Now here’s the sad result as John describes it: Jesus cannot entrust Himself to such people. Think what that implies now about mature faith, about the full-orbed faith that God is looking for in people. That faith must lead to a mutual relationship; that faith must involve two-way commitment. And where there isn’t real commitment on our part, there apparently can’t be on His.

In that sense, faith in Jesus Christ is something like a marriage or a close friendship. Relationships like that have to have mutual commitment, don’t they, or they’ll never work? They’ll not last. If neither person is committed, obviously it’s no marriage or no friendship. If only one is committed, the relationship is probably headed for heartbreak and disappointment. It’s only when we both pledge ourselves and mean it that the relationship has a chance at real fulfillment. In a marriage, of course, the vows are formally taken. In a friendship they may be unspoken but they are still understood. I know that my friend will be there for me and I fully intend to be someone he or she can count on. Marriage or friendship, you see, is built on a mutual covenant. But where either party to the covenant proves consistently unreliable, unfaithful, the relationship breaks down.

Perhaps we’ve thought a good deal about our faith in God or our faith in Jesus. Have we ever wondered about His faith in us? Pondering this passage has raised for me personally some searching personal questions. Can Jesus trust my faith, my commitment, my loyalty? Can He trust me, for example, with His resources, knowing that I’ll be a good steward of them? Or, if He lets me have very much, will I let it go to my head and use it mainly for myself? Can He trust me with His Word, that I will communicate it faithfully, that I will pass it on to others just as He gives it? Or will I adjust it to my liking, voicing only the elements in it that seem currently popular? Can He trust me with His flock, that I will genuinely care for His sheep? Or will I become a petty tyrant over them and exploit them for my own advantage? Or, when they are in danger, will I concentrate on my own safety and leave them to the wolves?

Can Jesus trust me with a task, that I will responsibly carry it out? Or will I merely talk about doing it? Or, make a start and fail to follow through?

Can He trust me with His name, that I will seek to honor Him and reflect credit upon His cause, or will I think chiefly of my own reputation and care little for His? To sum it all up, can He trust me to remain loyal to Him for the long haul?

What kind of faith will it take to face these penetrating questions? It will surely begin, as it did for these others, with beholding Jesus’ signs and listening to His teaching. But it will have to move from enthusiasm about His Words and works to loyalty to Him. It will have to go from believing about Jesus to trusting in Him or upon Him, entering into personal relationship with Him, resting all our weight and all our hopes on Him.

At a deeper level, it will mean actually partaking of Him. Remember how Jesus said, “If any man thirsts, let him come to me and drink”? And again, “I am the bread of life; he who comes to me shall not hunger, and he who believes in me shall never thirst”? With one image after another He described faith as an appropriation in which we receive Him and His life into our inmost being.

And, as we were thinking together a while ago, it will need to be a faith that involves commitment. Commitment to Jesus’ person, to be loyal at all costs. And commitment to His cause, to put our lives on the line for what most deeply concerns Him.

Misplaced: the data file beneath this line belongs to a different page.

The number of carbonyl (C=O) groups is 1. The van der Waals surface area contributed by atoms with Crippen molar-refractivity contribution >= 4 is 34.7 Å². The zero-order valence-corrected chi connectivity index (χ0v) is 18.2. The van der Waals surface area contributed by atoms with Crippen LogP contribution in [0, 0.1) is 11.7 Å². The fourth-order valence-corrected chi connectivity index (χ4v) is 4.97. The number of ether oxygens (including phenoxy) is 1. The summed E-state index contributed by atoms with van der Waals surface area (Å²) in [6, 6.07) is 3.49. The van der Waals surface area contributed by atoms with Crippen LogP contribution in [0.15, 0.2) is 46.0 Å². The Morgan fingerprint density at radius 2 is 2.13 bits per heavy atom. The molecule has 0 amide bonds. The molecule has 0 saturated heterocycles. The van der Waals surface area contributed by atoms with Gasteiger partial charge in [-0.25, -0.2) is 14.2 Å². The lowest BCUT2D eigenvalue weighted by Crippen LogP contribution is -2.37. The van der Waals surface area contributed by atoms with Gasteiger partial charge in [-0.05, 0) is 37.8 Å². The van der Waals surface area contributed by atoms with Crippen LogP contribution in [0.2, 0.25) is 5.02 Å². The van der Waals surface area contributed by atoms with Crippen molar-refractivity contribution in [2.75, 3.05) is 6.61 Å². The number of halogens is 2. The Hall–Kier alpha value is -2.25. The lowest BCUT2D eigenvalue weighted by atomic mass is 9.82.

Does all that sound unattainable, a kind of counsel of despair, a faith to which we can never hope to rise? It surely would be that if this faith were something we had to generate from within us. But listen to this great word of Jesus to some who had begun to believe in Him, “If you continue in my word, you are truly my disciples, and you will know the truth, and the truth will make you free.” Jesus’ words, He tells His followers, are “spirit and life.” They are powerful, life-producing, faith-creating. It is His Word, brought home to our hearts by the power of His Spirit, that can make us genuine believers. And so the message is that we are to keep on listening to Him, keep on internalizing what He has to say. And as we hang in there, drinking in the Word of the Lord, tasting and seeing that He is good, we find that Word to be a quickening dynamic for us. More and more He recreates us by it to be covenant keepers.

The more you learn in His Word of His mercies, of His faithful love toward you, the more you are drawn to trust in Him. The more you recognize from His Word how utterly He has given Himself on your behalf, the more you will be inclined to offer yourself in grateful commitment to Him.

Faith deepens and grows in that kind of reciprocal relationship. The more fully you trust and follow Him, the more He will entrust Himself to you, take up His abode in you. And the more He lives in you by His Spirit, the more He will make you the kind of person He can trust.

We were talking earlier about a marriage or a friendship. One of the things we learn in those relationships is that they need attention and cultivation, don’t they? The commitments they involve need to be renewed and enriched over and over again. It’s that way in faith, too. Concentrate, friends, on Jesus Christ and your relationship to Him as being supremely important in life. Continue in His Word, keep on keeping on, and by His grace He will make you the kind of Christian you are meant to be. He will bring forth in you more and more the kind of faith He can trust.

PRAYER: Thank You, Lord, for being utterly faithful to us, true to Your covenant. So work in us, we pray, by Your Word and Spirit, that we may be Your trustworthy servants. In Jesus’ name. Amen.